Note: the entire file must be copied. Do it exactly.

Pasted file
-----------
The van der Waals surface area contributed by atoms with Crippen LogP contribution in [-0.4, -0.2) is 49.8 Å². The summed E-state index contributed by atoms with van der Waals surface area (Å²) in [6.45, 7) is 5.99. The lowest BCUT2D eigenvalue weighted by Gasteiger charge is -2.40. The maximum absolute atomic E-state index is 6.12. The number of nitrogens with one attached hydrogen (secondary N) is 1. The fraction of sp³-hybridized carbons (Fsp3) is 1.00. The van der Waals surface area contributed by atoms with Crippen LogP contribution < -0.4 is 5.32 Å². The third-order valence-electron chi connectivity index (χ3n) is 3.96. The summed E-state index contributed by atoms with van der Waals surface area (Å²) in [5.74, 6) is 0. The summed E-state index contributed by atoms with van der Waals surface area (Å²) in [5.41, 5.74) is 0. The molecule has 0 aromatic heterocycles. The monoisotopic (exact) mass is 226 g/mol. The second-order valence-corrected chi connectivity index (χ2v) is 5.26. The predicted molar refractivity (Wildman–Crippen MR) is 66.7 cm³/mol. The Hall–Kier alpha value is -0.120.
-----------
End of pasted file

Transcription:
The van der Waals surface area contributed by atoms with Crippen LogP contribution in [-0.4, -0.2) is 49.8 Å². The summed E-state index contributed by atoms with van der Waals surface area (Å²) in [6.45, 7) is 5.99. The lowest BCUT2D eigenvalue weighted by Gasteiger charge is -2.40. The maximum absolute atomic E-state index is 6.12. The number of nitrogens with one attached hydrogen (secondary N) is 1. The fraction of sp³-hybridized carbons (Fsp3) is 1.00. The van der Waals surface area contributed by atoms with Crippen LogP contribution < -0.4 is 5.32 Å². The third-order valence-electron chi connectivity index (χ3n) is 3.96. The summed E-state index contributed by atoms with van der Waals surface area (Å²) in [5.74, 6) is 0. The summed E-state index contributed by atoms with van der Waals surface area (Å²) in [5.41, 5.74) is 0. The molecule has 0 aromatic heterocycles. The monoisotopic (exact) mass is 226 g/mol. The second-order valence-corrected chi connectivity index (χ2v) is 5.26. The predicted molar refractivity (Wildman–Crippen MR) is 66.7 cm³/mol. The Hall–Kier alpha value is -0.120.